Press Release From The Cancer Institute of New Jersey
May 31, 2007
Contact: Michele Fisher
Annual Retreat Addresses Alarming Figures on the
Unmet Needs of Young Adults with Cancer
CINJ Experts Engage in Public Forum on Critical Concerns Outlined in
Recent NCI Report
NEW BRUNSWICK — Excluding homicide, suicide and unintentional injury, cancer is the leading cause of death among 15 - 39 year olds. That’s according to a recent report issued by the National Cancer Institute (NCI), which shows cancer in this population represents a significant health problem and presents a broad range of challenges. That’s why during the Annual Retreat on Cancer Research in New Jersey, experts from The Cancer Institute of New Jersey (CINJ) today took part in an interactive public forum designed to develop a framework for action so that the needs of this unique group can be better addressed in the state.
The annual gathering, now in its eleventh year, encourages leading experts in the basic science and clinical aspects of cancer to join together to share their work with each other and the public; it is a joint venture between CINJ and the New Jersey Commission on Cancer Research. This year’s event was held on the Piscataway Campus of the UMDNJ-Robert Wood Johnson Medical School.
“Each year, we in the cancer community have an opportunity to come together and share our work with each other with that hope that we’ll be able to apply this information toward the development of new lines of treatment and prevention,” said Edmund Lattime, Ph.D., Associate Director for Education and Training at CINJ and Professor of Surgery, UMDNJ-Robert Wood Johnson Medical School. Lattime, who also is the Co-Chair of the Retreat, notes this year’s topic especially warrants further exploration: “These latest findings show the challenges for this segment of the cancer population are severe. It is precisely the reason we meet in this fashion, so that we can tackle the problem head on and develop and implement new strategies to address the situation.”
The NCI Progress Review Group Report entitled: Closing the Research Gap: Adolescents and Young Adults with Cancer outlines some of the complex issues common to young adults with cancer including poor survival rates, serious gaps in research, late or missed diagnosis, substantial psychosocial barriers, and unmet support needs for survivors. The report indicates this particular population has seen little or no improvement in cancer survival rates for decades.
“Great strides have been made in recent years regarding the survival rate of children with cancer. This report obviously shows those numbers are not translating into the adolescent and young adult category,” said Regina Cunningham, Ph.D., R.N., AOCN, Chief Nursing Officer at CINJ and Assistant Professor of Family Medicine at UMDNJ-Robert Wood Johnson Medical School. Cunningham, who discussed Survivorship: Steps for Living noted, “It is our collective responsibility to explore the reasons why that is and then act on them.” Cunningham currently is conducting research on the transition of survivors back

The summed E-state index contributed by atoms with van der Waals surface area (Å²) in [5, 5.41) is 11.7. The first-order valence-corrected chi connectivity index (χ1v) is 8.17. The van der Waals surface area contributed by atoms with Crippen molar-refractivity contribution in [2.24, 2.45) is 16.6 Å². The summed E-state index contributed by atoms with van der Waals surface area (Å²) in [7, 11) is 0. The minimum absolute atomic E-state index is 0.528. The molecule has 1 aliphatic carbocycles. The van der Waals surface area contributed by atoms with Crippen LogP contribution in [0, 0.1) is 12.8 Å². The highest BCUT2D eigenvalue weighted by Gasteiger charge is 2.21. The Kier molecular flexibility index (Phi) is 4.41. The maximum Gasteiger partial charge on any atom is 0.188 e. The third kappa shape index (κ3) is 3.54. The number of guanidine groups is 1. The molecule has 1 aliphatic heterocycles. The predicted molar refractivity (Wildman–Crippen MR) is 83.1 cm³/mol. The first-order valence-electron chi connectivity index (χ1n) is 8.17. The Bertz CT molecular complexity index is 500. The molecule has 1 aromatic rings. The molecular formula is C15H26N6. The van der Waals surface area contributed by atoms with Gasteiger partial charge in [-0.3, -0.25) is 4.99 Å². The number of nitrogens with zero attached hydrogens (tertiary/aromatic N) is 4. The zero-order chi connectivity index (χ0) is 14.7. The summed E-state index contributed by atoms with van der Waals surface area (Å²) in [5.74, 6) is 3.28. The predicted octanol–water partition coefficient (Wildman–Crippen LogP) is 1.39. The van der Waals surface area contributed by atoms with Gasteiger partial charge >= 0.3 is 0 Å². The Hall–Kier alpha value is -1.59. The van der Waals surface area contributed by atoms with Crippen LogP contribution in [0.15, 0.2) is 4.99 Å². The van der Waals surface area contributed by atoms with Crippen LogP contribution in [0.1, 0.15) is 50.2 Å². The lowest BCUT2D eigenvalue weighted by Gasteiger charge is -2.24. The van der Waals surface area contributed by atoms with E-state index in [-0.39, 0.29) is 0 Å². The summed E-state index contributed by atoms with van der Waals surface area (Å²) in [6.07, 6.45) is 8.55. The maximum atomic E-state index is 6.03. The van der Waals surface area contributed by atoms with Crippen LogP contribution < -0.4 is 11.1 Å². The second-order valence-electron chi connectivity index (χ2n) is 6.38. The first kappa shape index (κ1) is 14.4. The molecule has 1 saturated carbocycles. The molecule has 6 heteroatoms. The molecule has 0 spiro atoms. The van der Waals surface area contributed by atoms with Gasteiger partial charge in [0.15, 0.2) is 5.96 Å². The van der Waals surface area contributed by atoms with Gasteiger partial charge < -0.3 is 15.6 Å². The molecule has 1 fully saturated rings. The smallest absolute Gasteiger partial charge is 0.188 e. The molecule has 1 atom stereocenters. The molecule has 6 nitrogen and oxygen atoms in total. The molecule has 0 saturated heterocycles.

into the primary care setting.
Discussing the topic of Treatment, Clinical Care and Research of Young Adults with Cancer was Darlene G. Gibbon, M.D., Co-Director of Adolescent and Young Adult Oncology Clinical Services, Clinical Director, Gynecologic Oncology at CINJ and Assistant Professor of Obstetrics/Gynecology and Reproductive Sciences, UMDNJ-Robert Wood Johnson Medical School. Gibbon is in the process of beginning a multi-disciplinary program at CINJ, which would specifically target and address the treatment and needs of the adolescent and young adult population. “Unfortunately, this is a group that is under-recognized and therefore at risk of not being properly served,” said Gibbon. “Because of their age, these patients may often times not know whether to seek treatment from a pediatric oncologist or an adult oncologist. Age also affects whether a young person is still on mom and dad’s insurance or is lucky enough to be in the workforce with his or her own coverage. The treatment of cancers in young adults and adolescents needs to be approached differently than pediatric or older adult patients and therefore it is imperative that we educate the public about the quality care available for these patients and how to obtain it.”